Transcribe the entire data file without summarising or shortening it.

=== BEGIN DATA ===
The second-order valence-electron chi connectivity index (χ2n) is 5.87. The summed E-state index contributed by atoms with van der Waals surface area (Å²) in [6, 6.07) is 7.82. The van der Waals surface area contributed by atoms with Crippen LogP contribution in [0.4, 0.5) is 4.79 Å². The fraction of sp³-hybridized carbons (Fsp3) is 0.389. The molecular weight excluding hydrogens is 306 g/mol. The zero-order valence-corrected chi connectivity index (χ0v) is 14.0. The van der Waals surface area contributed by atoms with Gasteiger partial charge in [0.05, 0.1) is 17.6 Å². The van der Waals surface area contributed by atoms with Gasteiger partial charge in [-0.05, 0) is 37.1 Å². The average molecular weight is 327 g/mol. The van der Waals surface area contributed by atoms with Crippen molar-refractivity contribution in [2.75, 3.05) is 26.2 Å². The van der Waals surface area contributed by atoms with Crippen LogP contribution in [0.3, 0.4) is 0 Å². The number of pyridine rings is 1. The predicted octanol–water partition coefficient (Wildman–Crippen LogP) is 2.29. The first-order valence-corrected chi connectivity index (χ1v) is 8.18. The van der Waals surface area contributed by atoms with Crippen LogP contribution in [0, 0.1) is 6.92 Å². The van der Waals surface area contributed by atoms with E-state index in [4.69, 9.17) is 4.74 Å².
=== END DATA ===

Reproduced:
The second-order valence-electron chi connectivity index (χ2n) is 5.87. The summed E-state index contributed by atoms with van der Waals surface area (Å²) in [6, 6.07) is 7.82. The van der Waals surface area contributed by atoms with Crippen LogP contribution in [0.4, 0.5) is 4.79 Å². The fraction of sp³-hybridized carbons (Fsp3) is 0.389. The molecular weight excluding hydrogens is 306 g/mol. The zero-order valence-corrected chi connectivity index (χ0v) is 14.0. The van der Waals surface area contributed by atoms with Gasteiger partial charge in [0.05, 0.1) is 17.6 Å². The van der Waals surface area contributed by atoms with Gasteiger partial charge in [-0.05, 0) is 37.1 Å². The average molecular weight is 327 g/mol. The van der Waals surface area contributed by atoms with Crippen molar-refractivity contribution in [2.75, 3.05) is 26.2 Å². The van der Waals surface area contributed by atoms with Crippen LogP contribution in [0.3, 0.4) is 0 Å². The number of pyridine rings is 1. The predicted octanol–water partition coefficient (Wildman–Crippen LogP) is 2.29. The first-order valence-corrected chi connectivity index (χ1v) is 8.18. The van der Waals surface area contributed by atoms with Crippen LogP contribution in [0, 0.1) is 6.92 Å². The van der Waals surface area contributed by atoms with E-state index in [4.69, 9.17) is 4.74 Å².